No Loonies Need Apply For GOP Veep

No Loonies Need Apply For GOP Veep

Sometime before the Republican National Convention in Tampa next month, Mitt Romney will pick a running mate.

Florida Sen. Marco Rubio repeatedly has said he doesn’t want the job. Then he wrote a book about himself and made sure it was published this summer, before Romney decided.

It’s possible that Rubio is 100 percent sincere about not joining the GOP ticket. Perhaps the only point of rushing his autobiography into print was to let America know what a fabulous vice president he would have made, had he been interested in the position. It’s also possible that he’ll jump at the offer if it comes his way.

For Romney, the first step in choosing a running mate is crossing the obvious losers off the list without offending their constituencies, however marginal and loony they might be. The first to go will be his opponents from the GOP primaries.

Newt Gingrich, who has written many more books than Rubio, won’t be on the ticket because nobody else in the party wants to colonize the moon.

Michele Bachmann, whose own book bombed, won’t be on the ticket because Romney is looking for someone who can pass as a sane person.

Herman Cain won’t be on the ticket because of those sex allegations and, secondarily, an embarrassingly foggy grasp of world politics. During the primaries Cain spent $36,000 in campaign funds to buy copies of his own autobiography, prematurely titled “This is Herman Cain! My Journey to the White House.”

Rick Santorum won’t be on the ticket because he scares away women voters, moderate male voters and most of his home state of Pennsylvania. He published a book seven years ago, but says he doesn’t remember writing parts of it.

Ron Paul, another prolific author, has blamed callous ghostwriters for passages published under his name that criticized AIDS patients and victims of workplace harassment. Paul won’t be on the Republican ticket, either.

Jon Huntsman Jr., an extremely bright fellow, won’t be on the ticket because Romney’s advisers believe that running two Mormons would be a tough sell. (Huntsman doesn’t have an autobiography, though his billionaire father once published a book about being a winner.)

Texas Gov. Rick Perry won’t be on the GOP ticket partly because of his third-grade debating skills and partly because of his book, called “Fed Up!” In it, Perry forever demolished his chances with senior voters by describing Social Security as an “illegal Ponzi scheme.”

For Republicans, the painful lessons of the 2008 campaign should be clear. Romney’s not a dummy, but neither was John McCain and look what happened.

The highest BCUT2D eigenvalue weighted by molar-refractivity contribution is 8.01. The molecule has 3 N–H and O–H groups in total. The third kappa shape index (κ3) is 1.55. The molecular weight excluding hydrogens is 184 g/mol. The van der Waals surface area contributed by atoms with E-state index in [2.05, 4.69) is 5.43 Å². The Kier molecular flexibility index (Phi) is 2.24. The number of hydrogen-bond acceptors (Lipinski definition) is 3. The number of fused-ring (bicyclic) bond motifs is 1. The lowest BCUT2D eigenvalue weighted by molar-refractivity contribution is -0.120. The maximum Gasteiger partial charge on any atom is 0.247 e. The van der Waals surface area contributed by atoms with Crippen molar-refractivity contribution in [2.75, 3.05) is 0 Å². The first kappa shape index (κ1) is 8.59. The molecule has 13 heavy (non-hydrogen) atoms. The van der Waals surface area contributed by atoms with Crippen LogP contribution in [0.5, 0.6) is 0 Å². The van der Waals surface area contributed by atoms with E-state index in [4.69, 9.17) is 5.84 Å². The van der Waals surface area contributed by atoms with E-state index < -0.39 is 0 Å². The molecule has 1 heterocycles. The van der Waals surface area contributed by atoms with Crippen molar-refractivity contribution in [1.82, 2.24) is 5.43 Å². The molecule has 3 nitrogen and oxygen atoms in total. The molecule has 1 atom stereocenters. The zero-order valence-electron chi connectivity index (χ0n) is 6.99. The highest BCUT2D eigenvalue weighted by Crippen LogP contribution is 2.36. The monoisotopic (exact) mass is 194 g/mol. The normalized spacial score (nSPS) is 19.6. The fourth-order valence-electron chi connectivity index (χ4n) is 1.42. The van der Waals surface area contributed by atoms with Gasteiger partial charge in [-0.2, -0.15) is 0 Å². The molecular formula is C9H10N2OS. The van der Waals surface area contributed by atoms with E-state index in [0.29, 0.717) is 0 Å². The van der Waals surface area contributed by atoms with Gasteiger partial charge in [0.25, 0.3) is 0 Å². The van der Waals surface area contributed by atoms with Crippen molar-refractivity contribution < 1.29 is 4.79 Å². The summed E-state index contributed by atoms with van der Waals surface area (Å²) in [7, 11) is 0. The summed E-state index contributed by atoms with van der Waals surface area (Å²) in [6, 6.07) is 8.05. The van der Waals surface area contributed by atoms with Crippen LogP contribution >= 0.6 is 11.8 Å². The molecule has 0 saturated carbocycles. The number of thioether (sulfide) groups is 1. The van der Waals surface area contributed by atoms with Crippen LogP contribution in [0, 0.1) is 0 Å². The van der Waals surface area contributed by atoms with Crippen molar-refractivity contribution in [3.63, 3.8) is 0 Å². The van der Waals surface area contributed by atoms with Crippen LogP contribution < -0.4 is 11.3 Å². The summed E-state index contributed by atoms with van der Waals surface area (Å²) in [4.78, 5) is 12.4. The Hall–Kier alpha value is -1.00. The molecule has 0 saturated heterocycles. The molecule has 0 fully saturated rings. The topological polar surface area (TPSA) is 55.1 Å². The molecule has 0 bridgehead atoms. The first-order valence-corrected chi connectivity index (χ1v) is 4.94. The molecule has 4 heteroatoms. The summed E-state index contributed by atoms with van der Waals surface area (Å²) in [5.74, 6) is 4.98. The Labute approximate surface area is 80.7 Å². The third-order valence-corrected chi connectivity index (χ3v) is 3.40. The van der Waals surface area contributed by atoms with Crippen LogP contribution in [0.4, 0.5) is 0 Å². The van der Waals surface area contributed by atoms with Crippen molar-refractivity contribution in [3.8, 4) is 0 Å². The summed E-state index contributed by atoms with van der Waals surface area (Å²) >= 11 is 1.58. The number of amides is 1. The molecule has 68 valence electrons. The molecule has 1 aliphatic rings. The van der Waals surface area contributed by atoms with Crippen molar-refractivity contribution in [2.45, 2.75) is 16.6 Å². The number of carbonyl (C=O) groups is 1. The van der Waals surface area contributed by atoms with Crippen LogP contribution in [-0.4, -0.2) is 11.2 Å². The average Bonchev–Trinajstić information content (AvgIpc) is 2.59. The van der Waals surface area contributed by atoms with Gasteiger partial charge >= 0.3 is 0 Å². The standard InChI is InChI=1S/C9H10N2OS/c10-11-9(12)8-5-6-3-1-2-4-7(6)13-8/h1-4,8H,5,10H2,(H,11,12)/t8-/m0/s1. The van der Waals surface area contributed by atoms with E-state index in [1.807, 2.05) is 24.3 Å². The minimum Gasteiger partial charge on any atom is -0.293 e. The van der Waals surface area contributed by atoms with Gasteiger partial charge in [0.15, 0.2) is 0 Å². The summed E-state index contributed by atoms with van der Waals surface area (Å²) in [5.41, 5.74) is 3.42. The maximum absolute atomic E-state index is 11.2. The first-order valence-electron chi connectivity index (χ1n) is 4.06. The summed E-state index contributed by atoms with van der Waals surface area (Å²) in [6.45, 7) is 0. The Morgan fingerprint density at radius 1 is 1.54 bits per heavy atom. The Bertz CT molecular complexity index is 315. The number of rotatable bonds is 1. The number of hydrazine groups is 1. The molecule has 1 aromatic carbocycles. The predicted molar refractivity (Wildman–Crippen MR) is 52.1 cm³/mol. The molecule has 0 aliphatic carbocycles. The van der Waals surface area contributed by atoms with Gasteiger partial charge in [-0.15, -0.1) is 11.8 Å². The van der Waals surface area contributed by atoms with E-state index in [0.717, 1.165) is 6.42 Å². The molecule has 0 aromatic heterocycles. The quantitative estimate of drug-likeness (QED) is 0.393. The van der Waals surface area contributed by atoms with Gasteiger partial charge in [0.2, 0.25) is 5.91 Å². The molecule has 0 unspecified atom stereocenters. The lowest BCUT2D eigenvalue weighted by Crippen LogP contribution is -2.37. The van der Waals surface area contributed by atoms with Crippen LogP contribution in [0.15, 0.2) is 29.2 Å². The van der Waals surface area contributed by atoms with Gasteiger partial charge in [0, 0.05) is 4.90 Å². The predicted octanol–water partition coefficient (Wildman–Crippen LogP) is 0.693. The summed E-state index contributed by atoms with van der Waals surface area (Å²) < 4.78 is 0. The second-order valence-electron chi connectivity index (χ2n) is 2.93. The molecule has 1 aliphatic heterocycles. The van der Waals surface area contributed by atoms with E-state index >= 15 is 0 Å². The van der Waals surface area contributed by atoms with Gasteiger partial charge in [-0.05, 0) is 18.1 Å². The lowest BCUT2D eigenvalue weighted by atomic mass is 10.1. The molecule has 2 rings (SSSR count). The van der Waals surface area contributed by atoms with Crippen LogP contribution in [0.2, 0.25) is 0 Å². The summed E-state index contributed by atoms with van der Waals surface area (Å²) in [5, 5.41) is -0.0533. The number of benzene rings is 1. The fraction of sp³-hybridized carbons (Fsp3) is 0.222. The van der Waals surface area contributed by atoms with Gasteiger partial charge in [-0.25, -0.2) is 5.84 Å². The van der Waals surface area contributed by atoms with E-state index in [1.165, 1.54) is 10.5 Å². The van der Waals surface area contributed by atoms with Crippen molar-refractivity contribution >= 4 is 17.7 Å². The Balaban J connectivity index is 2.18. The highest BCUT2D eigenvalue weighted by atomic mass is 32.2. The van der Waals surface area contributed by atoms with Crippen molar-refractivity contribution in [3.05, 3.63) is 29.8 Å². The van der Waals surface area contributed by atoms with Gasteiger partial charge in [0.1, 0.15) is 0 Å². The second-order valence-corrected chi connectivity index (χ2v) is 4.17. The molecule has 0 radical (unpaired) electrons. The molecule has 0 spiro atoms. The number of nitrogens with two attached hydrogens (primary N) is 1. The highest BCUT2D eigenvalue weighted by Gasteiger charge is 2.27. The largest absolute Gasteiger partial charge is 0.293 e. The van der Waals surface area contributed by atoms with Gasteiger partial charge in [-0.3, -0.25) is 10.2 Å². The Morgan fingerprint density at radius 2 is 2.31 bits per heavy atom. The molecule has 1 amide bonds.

The decision to pick Sarah Palin was so sudden and unexpected that she didn’t even have time to write an official autobiography. In retrospect, even an old high-school essay would have been illuminating.

Unlike McCain, Romney should actually meet his future vice-presidential nominee before announcing his choice. Have a cup of coffee, bat around a few ideas.

Maybe a geography quiz. Nothing too tricky — name the seven continents, whatever.

Prevailing cable punditry says Romney is going to pick someone “safe,” meaning dull, white and male. The candidate will have more experience holding public office than Palin did, and he’ll likely hail from an important swing state where moose don’t outnumber independent voters.

That’s why Rubio is still in the VP mix. Florida’s electoral votes will be critical, and polls show that the race here between Romney and President Barack Obama is tight.

National journalists began focusing on Rubio last year, and fresh reporting forced him to revise his much-repeated life story, particularly as it related to the timeline of his parents’ departure from Cuba (they left before, not after, Fidel Castro seized power).

Some say Rubio’s more tolerant stance on immigration could hurt Romney’s stock with the right wing. A counter-argument is that Rubio’s presence in the race could attract Hispanic voters beyond Florida, which the GOP desperately needs.

Either way, Rubio’s chances to make the ticket probably weren’t damaged by his autobiography. He and his ghostwriter (and they all use ghostwriters) were careful to make sure nothing too wacky or incendiary appeared in the pages.

Even the title, “An American Son,” was crafted free of exclamation points to sound like a personal journey, not a political manifesto. The book has generated virtually no controversy, which should please Team Romney.

Because, after what happened four years ago, the last thing a Republican nominee needs is a running mate who makes waves.

Forget feisty. Forget animated. Forget spontaneous.

All you want is somebody who looks harmlessly vice-presidential, stays on message and says nothing terrifying between now and November.

(Carl Hiaasen is a columnist for the Miami Herald. Readers may write to him at: 1 Herald Plaza, Miami, Fla., 33132.)


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